Why Aliens is Better Than Star Wars

(Big spoilers ahead for Aliens but if you haven’t seen that movie by now then like the man says; I feel bad for you, son)

Star Wars. Everyone likes Star Wars. And so they should, it has an exciting story and memorable characters. A certain brand of geek would have you believe it’s the best film ever made, the holy grail of science-fiction-action movies. But it’s not. There is another movie which beats it into a cocked hat and then flings it into the vast, cold abyss of space. That film is Aliens. And I’m going to tell you why.

“But wait!” you cry, “Star Wars is a kids movie and Aliens is definitely not! You can’t possibly compare the two!” And to an extent, you’re right. So I’m not talking about whether little kids think Star Wars is the best movie ever made, I’m talking about an entire generation of kids who grew up into adult cinephiles, who now wear their nerdy SW allegiance with pride and furnish their social media accounts with pictures of Boba Fett tattoos and images of all the action figures that they shelled out small fortunes for. This article is for them, and how they’re wrong. Every single one of them.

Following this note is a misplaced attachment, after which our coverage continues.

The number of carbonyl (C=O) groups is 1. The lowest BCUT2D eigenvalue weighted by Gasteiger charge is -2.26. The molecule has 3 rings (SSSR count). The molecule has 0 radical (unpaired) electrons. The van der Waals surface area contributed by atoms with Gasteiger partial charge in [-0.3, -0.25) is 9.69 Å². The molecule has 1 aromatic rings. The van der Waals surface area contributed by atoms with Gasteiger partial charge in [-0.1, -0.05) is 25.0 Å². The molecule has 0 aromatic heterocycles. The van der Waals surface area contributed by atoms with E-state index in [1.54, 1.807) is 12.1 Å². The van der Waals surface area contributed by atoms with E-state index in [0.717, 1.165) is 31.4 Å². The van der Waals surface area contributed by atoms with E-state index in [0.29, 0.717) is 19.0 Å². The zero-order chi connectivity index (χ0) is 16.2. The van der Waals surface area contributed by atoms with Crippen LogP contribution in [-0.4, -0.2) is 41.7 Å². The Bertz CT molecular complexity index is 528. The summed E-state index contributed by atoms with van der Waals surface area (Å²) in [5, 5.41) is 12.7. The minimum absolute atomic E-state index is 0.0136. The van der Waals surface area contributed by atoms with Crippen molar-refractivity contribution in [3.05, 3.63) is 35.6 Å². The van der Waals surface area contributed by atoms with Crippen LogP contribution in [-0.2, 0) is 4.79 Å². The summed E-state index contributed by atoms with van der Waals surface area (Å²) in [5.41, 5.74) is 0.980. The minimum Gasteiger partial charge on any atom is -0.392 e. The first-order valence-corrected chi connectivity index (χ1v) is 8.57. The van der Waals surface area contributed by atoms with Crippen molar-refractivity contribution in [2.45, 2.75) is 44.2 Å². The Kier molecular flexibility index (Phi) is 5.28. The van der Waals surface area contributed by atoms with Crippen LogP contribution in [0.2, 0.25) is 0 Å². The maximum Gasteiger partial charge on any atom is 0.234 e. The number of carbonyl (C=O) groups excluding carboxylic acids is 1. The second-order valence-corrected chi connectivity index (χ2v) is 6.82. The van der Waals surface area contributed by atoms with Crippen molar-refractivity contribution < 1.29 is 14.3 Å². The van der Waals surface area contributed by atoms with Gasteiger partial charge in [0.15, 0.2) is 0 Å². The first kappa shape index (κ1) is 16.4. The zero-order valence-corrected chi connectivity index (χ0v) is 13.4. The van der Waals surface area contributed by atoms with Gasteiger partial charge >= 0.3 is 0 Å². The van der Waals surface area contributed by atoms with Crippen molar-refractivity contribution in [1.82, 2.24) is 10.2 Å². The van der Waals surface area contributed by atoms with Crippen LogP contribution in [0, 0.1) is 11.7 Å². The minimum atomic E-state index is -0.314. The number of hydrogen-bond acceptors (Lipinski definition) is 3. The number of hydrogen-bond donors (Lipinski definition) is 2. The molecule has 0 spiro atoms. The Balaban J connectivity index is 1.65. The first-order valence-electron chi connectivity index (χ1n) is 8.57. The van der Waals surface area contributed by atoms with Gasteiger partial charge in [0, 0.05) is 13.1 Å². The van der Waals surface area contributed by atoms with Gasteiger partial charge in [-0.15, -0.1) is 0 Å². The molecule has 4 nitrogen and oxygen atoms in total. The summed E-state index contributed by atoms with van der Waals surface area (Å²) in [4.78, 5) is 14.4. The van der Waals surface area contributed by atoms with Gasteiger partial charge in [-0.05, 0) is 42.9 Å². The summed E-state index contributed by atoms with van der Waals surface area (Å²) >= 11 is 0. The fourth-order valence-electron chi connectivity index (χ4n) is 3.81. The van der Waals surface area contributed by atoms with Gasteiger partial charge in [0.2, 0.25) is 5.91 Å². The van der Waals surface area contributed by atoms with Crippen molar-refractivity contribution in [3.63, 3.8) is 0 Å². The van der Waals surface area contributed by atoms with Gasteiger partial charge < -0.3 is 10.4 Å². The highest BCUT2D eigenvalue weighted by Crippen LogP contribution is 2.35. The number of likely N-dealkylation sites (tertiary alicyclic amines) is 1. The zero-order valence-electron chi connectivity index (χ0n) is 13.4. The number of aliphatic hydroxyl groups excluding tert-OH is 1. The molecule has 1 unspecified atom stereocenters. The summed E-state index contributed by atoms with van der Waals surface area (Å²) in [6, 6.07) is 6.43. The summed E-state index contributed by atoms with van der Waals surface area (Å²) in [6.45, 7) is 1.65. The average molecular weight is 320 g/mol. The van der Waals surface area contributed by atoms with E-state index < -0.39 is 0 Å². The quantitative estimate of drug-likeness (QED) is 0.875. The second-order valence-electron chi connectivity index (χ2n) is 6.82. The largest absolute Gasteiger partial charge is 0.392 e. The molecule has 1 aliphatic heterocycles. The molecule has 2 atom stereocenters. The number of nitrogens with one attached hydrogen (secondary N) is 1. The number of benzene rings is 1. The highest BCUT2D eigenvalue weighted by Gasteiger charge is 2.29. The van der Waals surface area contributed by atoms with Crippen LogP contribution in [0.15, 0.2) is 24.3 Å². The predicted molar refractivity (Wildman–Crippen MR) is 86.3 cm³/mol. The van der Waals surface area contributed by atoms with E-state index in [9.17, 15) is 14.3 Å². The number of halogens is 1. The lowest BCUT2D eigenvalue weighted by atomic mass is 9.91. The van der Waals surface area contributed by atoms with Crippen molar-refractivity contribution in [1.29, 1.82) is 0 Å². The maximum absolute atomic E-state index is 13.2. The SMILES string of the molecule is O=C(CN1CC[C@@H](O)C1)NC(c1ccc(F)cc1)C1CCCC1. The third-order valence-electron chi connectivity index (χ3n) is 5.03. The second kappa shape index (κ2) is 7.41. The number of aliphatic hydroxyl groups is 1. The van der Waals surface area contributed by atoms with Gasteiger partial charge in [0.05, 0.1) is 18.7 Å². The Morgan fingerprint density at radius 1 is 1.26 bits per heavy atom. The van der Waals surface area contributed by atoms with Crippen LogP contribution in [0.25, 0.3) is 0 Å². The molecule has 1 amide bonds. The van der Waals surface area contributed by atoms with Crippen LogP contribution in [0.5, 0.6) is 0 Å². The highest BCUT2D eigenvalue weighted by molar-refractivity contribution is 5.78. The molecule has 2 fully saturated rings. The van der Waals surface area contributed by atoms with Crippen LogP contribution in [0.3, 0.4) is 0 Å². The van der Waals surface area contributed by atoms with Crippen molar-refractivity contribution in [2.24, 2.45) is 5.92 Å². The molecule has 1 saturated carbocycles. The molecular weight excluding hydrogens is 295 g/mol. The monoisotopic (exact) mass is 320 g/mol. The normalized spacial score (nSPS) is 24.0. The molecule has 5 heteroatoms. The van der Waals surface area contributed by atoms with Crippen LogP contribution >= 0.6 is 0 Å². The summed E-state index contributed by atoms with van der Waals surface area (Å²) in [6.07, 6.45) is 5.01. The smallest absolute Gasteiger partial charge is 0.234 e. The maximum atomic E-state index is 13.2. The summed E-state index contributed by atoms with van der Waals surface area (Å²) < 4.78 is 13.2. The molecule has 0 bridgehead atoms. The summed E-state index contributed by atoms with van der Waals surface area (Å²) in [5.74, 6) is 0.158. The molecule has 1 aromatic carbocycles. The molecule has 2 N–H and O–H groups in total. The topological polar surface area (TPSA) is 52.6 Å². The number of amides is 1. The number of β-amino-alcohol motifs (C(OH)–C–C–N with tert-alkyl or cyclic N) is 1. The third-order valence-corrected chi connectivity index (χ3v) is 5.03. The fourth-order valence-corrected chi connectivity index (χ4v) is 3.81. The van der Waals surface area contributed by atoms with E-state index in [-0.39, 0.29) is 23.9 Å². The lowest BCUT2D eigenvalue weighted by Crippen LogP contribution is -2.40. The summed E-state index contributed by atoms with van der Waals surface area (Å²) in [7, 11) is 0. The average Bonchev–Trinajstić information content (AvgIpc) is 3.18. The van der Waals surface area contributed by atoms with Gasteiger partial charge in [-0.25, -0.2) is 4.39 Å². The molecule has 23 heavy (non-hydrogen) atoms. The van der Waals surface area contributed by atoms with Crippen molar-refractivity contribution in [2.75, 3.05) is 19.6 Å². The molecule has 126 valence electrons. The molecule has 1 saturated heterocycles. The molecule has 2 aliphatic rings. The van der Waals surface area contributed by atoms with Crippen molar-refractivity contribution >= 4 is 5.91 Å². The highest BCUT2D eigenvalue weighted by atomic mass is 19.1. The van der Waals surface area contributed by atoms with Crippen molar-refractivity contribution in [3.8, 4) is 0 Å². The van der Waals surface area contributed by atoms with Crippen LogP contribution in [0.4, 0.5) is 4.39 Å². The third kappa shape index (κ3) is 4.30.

Star Wars – and by Star Wars I specifically mean Episode IV: A New Hope – is a generational touchstone for millions. It’s like The Beatles; even if you’re not into it, you know what it is, and its influence reaches far and wide. And for what’s it worth, I really like Star Wars. I had a shitload of toys as a kid and was first in the queue to get tickets for The Phantom Menace when it came out (we all make mistakes). But like The Beatles, just because it’s really really good doesn’t mean it’s the best, particularly if something even better comes along afterwards.

And here’s something almost no-one is willing to admit; Star Wars, as a film, is actually a bit ropey in places. The only people in it with solid acting chops are Alec Guinness and Peter Cushing. James Earl Jones only really discovered the essence of Darth Vader’s voice and presence in The Empire Strikes Back, and everyone else is either a fresh-faced newbie or has no idea what they’re doing. And if they have no idea what they’re doing, that’s not entirely their fault. It’s because George Lucas isn’t a very good director. I’ll let that sink in for a moment. Isn’t. A. Very. Good. Director.